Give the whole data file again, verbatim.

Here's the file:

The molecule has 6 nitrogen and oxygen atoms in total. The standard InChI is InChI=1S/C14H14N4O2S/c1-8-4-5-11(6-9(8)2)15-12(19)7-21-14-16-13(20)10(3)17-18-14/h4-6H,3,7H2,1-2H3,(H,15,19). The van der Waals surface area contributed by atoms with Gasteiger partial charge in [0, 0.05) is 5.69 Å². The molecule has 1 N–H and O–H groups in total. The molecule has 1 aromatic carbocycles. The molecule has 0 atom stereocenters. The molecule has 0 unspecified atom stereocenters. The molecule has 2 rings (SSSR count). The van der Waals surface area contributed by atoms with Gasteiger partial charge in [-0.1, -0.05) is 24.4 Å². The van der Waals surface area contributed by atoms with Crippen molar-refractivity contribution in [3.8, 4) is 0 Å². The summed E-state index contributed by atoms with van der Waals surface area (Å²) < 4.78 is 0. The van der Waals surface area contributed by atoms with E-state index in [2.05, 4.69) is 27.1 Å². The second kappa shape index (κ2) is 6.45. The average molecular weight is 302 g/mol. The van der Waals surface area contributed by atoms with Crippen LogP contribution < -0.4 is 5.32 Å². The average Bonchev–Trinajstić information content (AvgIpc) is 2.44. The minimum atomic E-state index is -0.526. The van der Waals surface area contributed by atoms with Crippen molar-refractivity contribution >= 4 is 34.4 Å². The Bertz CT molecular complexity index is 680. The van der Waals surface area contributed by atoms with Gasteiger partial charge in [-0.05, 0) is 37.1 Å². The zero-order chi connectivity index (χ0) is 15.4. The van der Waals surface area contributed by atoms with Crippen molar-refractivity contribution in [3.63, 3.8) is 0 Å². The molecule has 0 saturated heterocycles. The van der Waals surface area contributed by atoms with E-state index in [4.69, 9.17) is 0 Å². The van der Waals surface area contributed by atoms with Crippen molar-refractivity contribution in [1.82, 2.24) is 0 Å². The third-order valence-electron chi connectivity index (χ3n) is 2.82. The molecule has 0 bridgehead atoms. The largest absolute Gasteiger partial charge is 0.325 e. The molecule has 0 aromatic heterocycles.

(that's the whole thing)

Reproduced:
The molecule has 6 nitrogen and oxygen atoms in total. The standard InChI is InChI=1S/C14H14N4O2S/c1-8-4-5-11(6-9(8)2)15-12(19)7-21-14-16-13(20)10(3)17-18-14/h4-6H,3,7H2,1-2H3,(H,15,19). The van der Waals surface area contributed by atoms with Gasteiger partial charge in [0, 0.05) is 5.69 Å². The molecule has 1 N–H and O–H groups in total. The molecule has 1 aromatic carbocycles. The molecule has 0 atom stereocenters. The molecule has 0 unspecified atom stereocenters. The molecule has 2 rings (SSSR count). The van der Waals surface area contributed by atoms with Gasteiger partial charge in [-0.1, -0.05) is 24.4 Å². The van der Waals surface area contributed by atoms with Crippen molar-refractivity contribution in [3.8, 4) is 0 Å². The summed E-state index contributed by atoms with van der Waals surface area (Å²) < 4.78 is 0. The van der Waals surface area contributed by atoms with E-state index in [2.05, 4.69) is 27.1 Å². The second kappa shape index (κ2) is 6.45. The average molecular weight is 302 g/mol. The van der Waals surface area contributed by atoms with Crippen LogP contribution < -0.4 is 5.32 Å². The average Bonchev–Trinajstić information content (AvgIpc) is 2.44. The minimum atomic E-state index is -0.526. The van der Waals surface area contributed by atoms with Crippen molar-refractivity contribution >= 4 is 34.4 Å². The Bertz CT molecular complexity index is 680. The van der Waals surface area contributed by atoms with Gasteiger partial charge in [-0.05, 0) is 37.1 Å². The zero-order chi connectivity index (χ0) is 15.4. The van der Waals surface area contributed by atoms with Crippen molar-refractivity contribution in [3.63, 3.8) is 0 Å². The molecule has 0 saturated heterocycles. The van der Waals surface area contributed by atoms with E-state index in [4.69, 9.17) is 0 Å². The van der Waals surface area contributed by atoms with Crippen molar-refractivity contribution in [1.82, 2.24) is 0 Å². The third-order valence-electron chi connectivity index (χ3n) is 2.82. The molecule has 0 bridgehead atoms. The largest absolute Gasteiger partial charge is 0.325 e. The molecule has 0 aromatic heterocycles.